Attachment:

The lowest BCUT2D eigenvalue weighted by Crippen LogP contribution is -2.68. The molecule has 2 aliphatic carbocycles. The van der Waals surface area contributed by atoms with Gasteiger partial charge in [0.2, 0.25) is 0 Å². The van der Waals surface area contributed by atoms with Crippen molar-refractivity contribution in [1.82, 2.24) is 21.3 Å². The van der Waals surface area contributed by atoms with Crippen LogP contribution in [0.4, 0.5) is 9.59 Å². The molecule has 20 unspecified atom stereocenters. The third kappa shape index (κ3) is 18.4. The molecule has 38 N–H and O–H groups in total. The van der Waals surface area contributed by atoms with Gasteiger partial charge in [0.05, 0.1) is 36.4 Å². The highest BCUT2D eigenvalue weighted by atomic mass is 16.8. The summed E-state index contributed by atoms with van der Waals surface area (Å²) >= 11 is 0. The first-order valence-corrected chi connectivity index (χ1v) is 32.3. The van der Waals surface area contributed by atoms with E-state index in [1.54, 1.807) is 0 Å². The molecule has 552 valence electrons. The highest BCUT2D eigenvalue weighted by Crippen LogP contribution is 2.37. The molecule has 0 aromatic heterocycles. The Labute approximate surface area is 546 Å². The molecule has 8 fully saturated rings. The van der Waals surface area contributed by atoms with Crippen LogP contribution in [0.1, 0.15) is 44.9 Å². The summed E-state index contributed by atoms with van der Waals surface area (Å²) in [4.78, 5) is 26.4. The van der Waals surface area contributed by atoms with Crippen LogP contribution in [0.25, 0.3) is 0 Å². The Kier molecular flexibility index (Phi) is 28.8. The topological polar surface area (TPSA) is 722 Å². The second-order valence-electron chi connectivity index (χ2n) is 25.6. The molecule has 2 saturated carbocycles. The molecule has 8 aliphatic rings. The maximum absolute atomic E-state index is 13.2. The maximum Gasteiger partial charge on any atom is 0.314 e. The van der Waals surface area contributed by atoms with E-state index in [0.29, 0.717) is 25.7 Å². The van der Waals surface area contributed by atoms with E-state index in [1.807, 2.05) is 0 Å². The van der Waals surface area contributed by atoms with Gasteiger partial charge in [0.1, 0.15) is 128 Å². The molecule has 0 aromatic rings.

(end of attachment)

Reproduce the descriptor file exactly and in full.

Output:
The lowest BCUT2D eigenvalue weighted by Crippen LogP contribution is -2.68. The molecule has 2 aliphatic carbocycles. The van der Waals surface area contributed by atoms with Gasteiger partial charge in [0.2, 0.25) is 0 Å². The van der Waals surface area contributed by atoms with Crippen molar-refractivity contribution in [1.82, 2.24) is 21.3 Å². The van der Waals surface area contributed by atoms with Crippen LogP contribution in [0.4, 0.5) is 9.59 Å². The molecule has 20 unspecified atom stereocenters. The third kappa shape index (κ3) is 18.4. The molecule has 38 N–H and O–H groups in total. The van der Waals surface area contributed by atoms with Gasteiger partial charge in [0.05, 0.1) is 36.4 Å². The highest BCUT2D eigenvalue weighted by atomic mass is 16.8. The summed E-state index contributed by atoms with van der Waals surface area (Å²) >= 11 is 0. The first-order valence-corrected chi connectivity index (χ1v) is 32.3. The van der Waals surface area contributed by atoms with E-state index in [1.54, 1.807) is 0 Å². The molecule has 552 valence electrons. The highest BCUT2D eigenvalue weighted by Crippen LogP contribution is 2.37. The molecule has 0 aromatic heterocycles. The Labute approximate surface area is 546 Å². The molecule has 8 fully saturated rings. The van der Waals surface area contributed by atoms with Crippen LogP contribution in [0.1, 0.15) is 44.9 Å². The summed E-state index contributed by atoms with van der Waals surface area (Å²) in [4.78, 5) is 26.4. The van der Waals surface area contributed by atoms with Crippen LogP contribution in [0.25, 0.3) is 0 Å². The Kier molecular flexibility index (Phi) is 28.8. The topological polar surface area (TPSA) is 722 Å². The second-order valence-electron chi connectivity index (χ2n) is 25.6. The molecule has 2 saturated carbocycles. The molecule has 8 aliphatic rings. The maximum absolute atomic E-state index is 13.2. The maximum Gasteiger partial charge on any atom is 0.314 e. The van der Waals surface area contributed by atoms with E-state index in [0.29, 0.717) is 25.7 Å². The van der Waals surface area contributed by atoms with E-state index in [1.807, 2.05) is 0 Å². The van der Waals surface area contributed by atoms with Gasteiger partial charge in [0.1, 0.15) is 128 Å². The molecule has 0 aromatic rings.